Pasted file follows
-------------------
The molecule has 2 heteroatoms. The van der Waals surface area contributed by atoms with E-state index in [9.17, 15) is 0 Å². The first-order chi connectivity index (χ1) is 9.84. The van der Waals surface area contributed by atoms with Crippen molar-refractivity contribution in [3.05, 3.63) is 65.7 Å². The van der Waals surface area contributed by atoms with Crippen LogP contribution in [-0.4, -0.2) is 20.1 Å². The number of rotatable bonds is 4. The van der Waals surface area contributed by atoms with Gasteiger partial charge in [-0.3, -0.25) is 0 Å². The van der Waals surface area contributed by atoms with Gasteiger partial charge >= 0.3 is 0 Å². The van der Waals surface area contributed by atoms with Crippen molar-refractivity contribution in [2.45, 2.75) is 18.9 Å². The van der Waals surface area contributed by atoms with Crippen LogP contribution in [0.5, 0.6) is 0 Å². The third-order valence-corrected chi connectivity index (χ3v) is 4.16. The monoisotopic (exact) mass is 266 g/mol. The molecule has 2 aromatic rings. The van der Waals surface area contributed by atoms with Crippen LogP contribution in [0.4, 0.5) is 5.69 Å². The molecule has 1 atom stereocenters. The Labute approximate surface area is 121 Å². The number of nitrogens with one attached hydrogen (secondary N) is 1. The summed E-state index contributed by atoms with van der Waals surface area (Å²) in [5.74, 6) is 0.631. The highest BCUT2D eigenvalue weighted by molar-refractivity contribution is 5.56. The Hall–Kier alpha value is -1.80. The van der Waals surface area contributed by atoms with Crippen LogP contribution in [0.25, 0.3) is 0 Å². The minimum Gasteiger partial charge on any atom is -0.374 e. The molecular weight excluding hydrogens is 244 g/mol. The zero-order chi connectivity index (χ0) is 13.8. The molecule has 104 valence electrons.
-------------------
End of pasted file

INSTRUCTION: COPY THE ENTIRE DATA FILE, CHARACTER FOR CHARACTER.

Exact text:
The molecule has 2 heteroatoms. The van der Waals surface area contributed by atoms with E-state index in [9.17, 15) is 0 Å². The first-order chi connectivity index (χ1) is 9.84. The van der Waals surface area contributed by atoms with Crippen molar-refractivity contribution in [3.05, 3.63) is 65.7 Å². The van der Waals surface area contributed by atoms with Crippen LogP contribution in [-0.4, -0.2) is 20.1 Å². The number of rotatable bonds is 4. The van der Waals surface area contributed by atoms with Gasteiger partial charge in [-0.3, -0.25) is 0 Å². The van der Waals surface area contributed by atoms with Gasteiger partial charge >= 0.3 is 0 Å². The van der Waals surface area contributed by atoms with Crippen molar-refractivity contribution in [2.45, 2.75) is 18.9 Å². The van der Waals surface area contributed by atoms with Crippen LogP contribution in [0.5, 0.6) is 0 Å². The third-order valence-corrected chi connectivity index (χ3v) is 4.16. The monoisotopic (exact) mass is 266 g/mol. The molecule has 2 aromatic rings. The van der Waals surface area contributed by atoms with Crippen LogP contribution in [0.4, 0.5) is 5.69 Å². The molecule has 1 atom stereocenters. The Labute approximate surface area is 121 Å². The number of nitrogens with one attached hydrogen (secondary N) is 1. The summed E-state index contributed by atoms with van der Waals surface area (Å²) in [5.74, 6) is 0.631. The highest BCUT2D eigenvalue weighted by molar-refractivity contribution is 5.56. The Hall–Kier alpha value is -1.80. The van der Waals surface area contributed by atoms with Crippen LogP contribution in [0.25, 0.3) is 0 Å². The minimum Gasteiger partial charge on any atom is -0.374 e. The molecular weight excluding hydrogens is 244 g/mol. The zero-order chi connectivity index (χ0) is 13.8. The molecule has 104 valence electrons.